American Christian: Allegiance, Militarism and the Kingdom of God

I don't walk out on movies. Honest, it's just not my MO. For perspective, I sat through to the end of Rock of Ages. I finished Bruno in the theater. I do not walk out on movies.

That is, until Friday before last, when I encountered a film I could not in good conscience finish, prompting me to leave my group of friends and walk out of the theater. I made it through about two thirds of the thing, but at that point was so profoundly disturbed I had to walk out of American Sniper. 

Before we go any further allow me to clear something up: American Sniper is not a bad movie. As a matter of fact, from a technical standpoint it's damn near flawless (from what I saw). Gritty, poignant, emotionally gripping, smoothly directed, masterfully acted, full of action, suspense, and human drama; this film has it all.

But I had to leave, because AS surfaced in me a host of profoundly confusing, troubling issues, rendering the whole viewing experience alternately painful, numbing and infuriating.

For one thing I remember a moment early in the film where the titular sniper Chris Kyle (Bradley Cooper) learns of a terrorist attack on a US embassy. In the next scene, or very nearly the next scene, we witness his utter devastation over the September 11th attacks on the Twin Towers. His response to these events, some cocktail of deep betrayal and outrage, spurred him on to join the service. His loyalty to his (and my) country served as a catalyst for Kyle's narrative, jettisoning him into a life of war and trauma, isolation and eventually death. All for love of country and need to defend it.

Cooper played the moments beautifully, with a blend of raw intensity and vulnerability, but his passion in these scenes only served to highlight for me how ought of sync I am, not only with Kyle's experiences (growing up in hypermasculine cowboy culture) but also with his motivations. Whereas, at some point in my past I may have connected with his vehement, almost tribal sense of protectiveness, duty and loyalty to his country, such sympathy now eludes me entirely.

Now please, don't misunderstand me. 9/11 was a hugely formative experience for me, as for my whole generation, teaching us at once the fear and uncertainty of living in this world and the capacity for human goodness and solidarity in the midst of deep collective pain and confusion. I also believe the events of that day were unequivocally tragic, as the loss of three thousand lives would be under any circumstances. The only difference is, while I once believed these events to be especially cataclysmic because they happened in my country, to my people, I am now convinced that such tragedy is no more heartbreaking simply because it happens at home.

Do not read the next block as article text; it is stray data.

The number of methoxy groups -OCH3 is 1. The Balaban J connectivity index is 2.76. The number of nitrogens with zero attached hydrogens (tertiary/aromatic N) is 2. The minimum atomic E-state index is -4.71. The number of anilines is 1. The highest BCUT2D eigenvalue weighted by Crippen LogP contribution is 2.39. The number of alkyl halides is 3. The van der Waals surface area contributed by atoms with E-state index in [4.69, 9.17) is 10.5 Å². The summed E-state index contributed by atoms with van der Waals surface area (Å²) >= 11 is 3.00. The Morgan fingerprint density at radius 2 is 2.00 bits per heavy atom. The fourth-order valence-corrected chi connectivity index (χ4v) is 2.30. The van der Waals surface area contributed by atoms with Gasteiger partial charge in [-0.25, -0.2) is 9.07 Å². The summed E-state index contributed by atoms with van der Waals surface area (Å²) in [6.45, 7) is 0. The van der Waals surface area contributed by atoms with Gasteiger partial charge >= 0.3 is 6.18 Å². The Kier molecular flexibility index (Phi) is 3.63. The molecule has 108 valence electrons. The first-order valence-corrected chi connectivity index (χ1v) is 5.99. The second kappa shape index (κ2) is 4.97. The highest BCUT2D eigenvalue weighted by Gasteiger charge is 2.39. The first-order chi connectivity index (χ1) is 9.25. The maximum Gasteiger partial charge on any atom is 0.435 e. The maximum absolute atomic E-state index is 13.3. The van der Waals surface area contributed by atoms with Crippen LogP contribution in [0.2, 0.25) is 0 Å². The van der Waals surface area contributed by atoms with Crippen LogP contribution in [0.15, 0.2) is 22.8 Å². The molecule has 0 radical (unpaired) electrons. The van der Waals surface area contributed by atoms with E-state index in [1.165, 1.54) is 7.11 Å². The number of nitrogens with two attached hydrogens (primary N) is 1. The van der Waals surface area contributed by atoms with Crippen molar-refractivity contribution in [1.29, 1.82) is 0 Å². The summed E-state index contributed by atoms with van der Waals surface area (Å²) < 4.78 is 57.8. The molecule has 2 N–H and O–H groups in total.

All life is sacred, American or otherwise.

I think too of how the fear, anguish and sense of fragility which have so shaped post-911 American consciousness are not at all uncommon in other parts of the world. They are, in fact, par for the course in so many nations, and for a little while we Americans knew some sliver of the pain experienced by God's precious children in war torn lands. Except while we in the US have largely managed to bounce back over the last thirteen years, they experience no reprieve. Their fear and anguish are constant.

So I cannot cheer when I watch a movie like American Sniper, which, at the face of it, seems to celebrate Chris Kyle for his ability to kill our "enemies" in Iraq. It's just... not that simple for me anymore.

In fact, as I've wrestled with God over the last few years I have realized I cannot square America's recent war efforts with my own Christian convictions. I cannot imagine God's sanctioning such violence.

But... they started it, right? They struck first!

I'm sorry, in light of Christ's witness and example, I simply cannot take that as justification, not anymore. 

Jesus never preached redemptive violence, no matter how desperately His followers begged for His endorsement of their violent rebellion against Rome. Instead, He bade them not to return violence with violence, nor to repay evil with evil but to be peacemakers, bringers of good news, and ambassadors of reconciliation.